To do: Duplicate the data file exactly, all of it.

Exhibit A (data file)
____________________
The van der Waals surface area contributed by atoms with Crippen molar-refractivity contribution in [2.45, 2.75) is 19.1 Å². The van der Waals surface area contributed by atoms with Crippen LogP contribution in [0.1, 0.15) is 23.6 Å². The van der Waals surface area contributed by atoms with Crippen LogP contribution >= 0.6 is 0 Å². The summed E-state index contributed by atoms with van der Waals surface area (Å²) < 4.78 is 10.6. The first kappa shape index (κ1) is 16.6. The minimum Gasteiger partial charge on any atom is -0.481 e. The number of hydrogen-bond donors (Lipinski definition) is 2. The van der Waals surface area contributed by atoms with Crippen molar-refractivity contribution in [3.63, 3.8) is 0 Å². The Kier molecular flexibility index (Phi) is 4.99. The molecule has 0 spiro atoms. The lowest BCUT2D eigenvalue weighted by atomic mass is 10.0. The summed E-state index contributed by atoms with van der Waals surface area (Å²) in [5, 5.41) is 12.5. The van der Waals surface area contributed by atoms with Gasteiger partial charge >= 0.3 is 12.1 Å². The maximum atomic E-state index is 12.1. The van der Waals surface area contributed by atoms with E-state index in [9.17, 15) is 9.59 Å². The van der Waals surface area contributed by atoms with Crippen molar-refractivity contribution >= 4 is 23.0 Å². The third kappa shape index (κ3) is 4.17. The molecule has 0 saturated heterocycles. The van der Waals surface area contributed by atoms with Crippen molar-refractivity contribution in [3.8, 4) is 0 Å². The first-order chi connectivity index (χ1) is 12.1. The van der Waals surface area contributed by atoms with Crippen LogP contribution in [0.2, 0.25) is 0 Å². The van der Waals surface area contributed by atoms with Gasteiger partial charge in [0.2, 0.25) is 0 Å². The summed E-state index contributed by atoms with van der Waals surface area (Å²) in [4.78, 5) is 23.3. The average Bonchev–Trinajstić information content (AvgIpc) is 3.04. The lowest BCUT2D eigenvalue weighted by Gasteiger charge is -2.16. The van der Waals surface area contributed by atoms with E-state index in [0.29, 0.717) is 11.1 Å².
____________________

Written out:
The van der Waals surface area contributed by atoms with Crippen molar-refractivity contribution in [2.45, 2.75) is 19.1 Å². The van der Waals surface area contributed by atoms with Crippen LogP contribution in [0.1, 0.15) is 23.6 Å². The van der Waals surface area contributed by atoms with Crippen LogP contribution >= 0.6 is 0 Å². The summed E-state index contributed by atoms with van der Waals surface area (Å²) < 4.78 is 10.6. The first kappa shape index (κ1) is 16.6. The minimum Gasteiger partial charge on any atom is -0.481 e. The number of hydrogen-bond donors (Lipinski definition) is 2. The van der Waals surface area contributed by atoms with Crippen molar-refractivity contribution in [3.63, 3.8) is 0 Å². The Kier molecular flexibility index (Phi) is 4.99. The molecule has 0 spiro atoms. The lowest BCUT2D eigenvalue weighted by atomic mass is 10.0. The summed E-state index contributed by atoms with van der Waals surface area (Å²) in [5, 5.41) is 12.5. The van der Waals surface area contributed by atoms with Gasteiger partial charge >= 0.3 is 12.1 Å². The maximum atomic E-state index is 12.1. The van der Waals surface area contributed by atoms with E-state index in [9.17, 15) is 9.59 Å². The van der Waals surface area contributed by atoms with Crippen molar-refractivity contribution >= 4 is 23.0 Å². The third kappa shape index (κ3) is 4.17. The molecule has 0 saturated heterocycles. The van der Waals surface area contributed by atoms with Crippen molar-refractivity contribution in [3.8, 4) is 0 Å². The first-order chi connectivity index (χ1) is 12.1. The van der Waals surface area contributed by atoms with Crippen LogP contribution in [0.2, 0.25) is 0 Å². The van der Waals surface area contributed by atoms with Gasteiger partial charge in [0.2, 0.25) is 0 Å². The summed E-state index contributed by atoms with van der Waals surface area (Å²) in [4.78, 5) is 23.3. The average Bonchev–Trinajstić information content (AvgIpc) is 3.04. The lowest BCUT2D eigenvalue weighted by Gasteiger charge is -2.16. The van der Waals surface area contributed by atoms with E-state index in [0.29, 0.717) is 11.1 Å².